Having given relief to our feelings and emotions by saying a few words which trip so lightly from our lips, to tears that are silent in death, to hearts whose pulse beats no longer throb, we lull ourselves and our consciences to sleep for the time being. We busy ourselves with heaping up treasures for ourselves, which satisfy only our pride and ambition, to lord it over our fellowmen we grasp with greedy hands everything the present may offer, never asking, what price will the future have to pay for our greed and neglect.  And then we go on again in the same life of self-love.

We sometimes even try to make ourselves, and especially others, believe that we desire peace. But in reality most of our efforts are only more or less cleverly disguised attempts to cover up our pride and satisfaction in our success in discovering with remarkable skill the sins and mistakes of other people. We entrust the work of building the temple of peace to the same minds and hands which in the past have been the tools of the God of War. Sometimes even applying the unholy gains of the war profiteers for erecting Peace palaces and the financing of Peace organizations.

But the hands trained to slaughter their fellowmen, hands red with the blood and gore of battle, can never become the white hands which in innocence can build the temple of peace. And the hand that gloated over war profits is far more guilty in the sight of God and real lovers of humanity, than the hand that was deceived and misled and forced against its will to pull the trigger and wield the sword.

Into the temple of peace dare go only that marble which has been hewn and prayerfully placed by hands and hearts which through confession of sin, and prayer and plea for pardon have the assurance of the Word of God, that they now are holy hands in the sight of God because their sin is forgiven, their transgression is covered. Willfully sinful hands of unbelief can not build the temple of peace. The stains of sin and blood will penetrate the purest marble, and all our efforts to cover them will never hide them, our efforts to whitewash them will never wash them white.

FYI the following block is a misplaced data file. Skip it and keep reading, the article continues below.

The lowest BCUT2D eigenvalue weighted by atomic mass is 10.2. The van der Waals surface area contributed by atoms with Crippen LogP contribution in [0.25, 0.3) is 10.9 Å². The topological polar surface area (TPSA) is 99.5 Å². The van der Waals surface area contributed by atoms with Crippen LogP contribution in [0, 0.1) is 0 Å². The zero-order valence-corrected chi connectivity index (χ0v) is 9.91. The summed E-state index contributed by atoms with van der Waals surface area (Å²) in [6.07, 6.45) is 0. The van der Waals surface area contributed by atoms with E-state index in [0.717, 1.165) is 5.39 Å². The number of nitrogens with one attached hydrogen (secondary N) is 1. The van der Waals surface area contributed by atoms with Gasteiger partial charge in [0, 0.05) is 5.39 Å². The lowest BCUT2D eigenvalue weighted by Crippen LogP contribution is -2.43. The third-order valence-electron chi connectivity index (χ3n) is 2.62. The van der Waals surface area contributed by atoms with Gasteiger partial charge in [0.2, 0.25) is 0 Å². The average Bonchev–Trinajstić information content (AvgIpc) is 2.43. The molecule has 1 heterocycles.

As long as we build in unbelief with sin-cursed and burdened hands and hearts, on the treacherous quicksands of human self-sufficiency, human wisdom, hopes and ideals, all our efforts are in vain and only hollow mockery.

We follow false promises of peace like the wanderer lost in the swamp is lured deeper and deeper into its death-grasp by the Will of the Wisp lights of human reason, promises, hope and powers.

The past and the present have often long bemoaned their soldier-dead and sung their praises, but have never faced the real tragedies of war, which may be as much our fault as the fault of others. The heart grows weary in the struggle against sin, the mind grows listless and before long we are again making the same mistakes as the ages and the generations of the past.

Depending upon man to do what only God can do for humanity is never going to help humanity or bring peace. And humanity will go on piling up its slain on the fields of battle, sacrificing its life and souls upon the altars of greed and false national pride and ambition.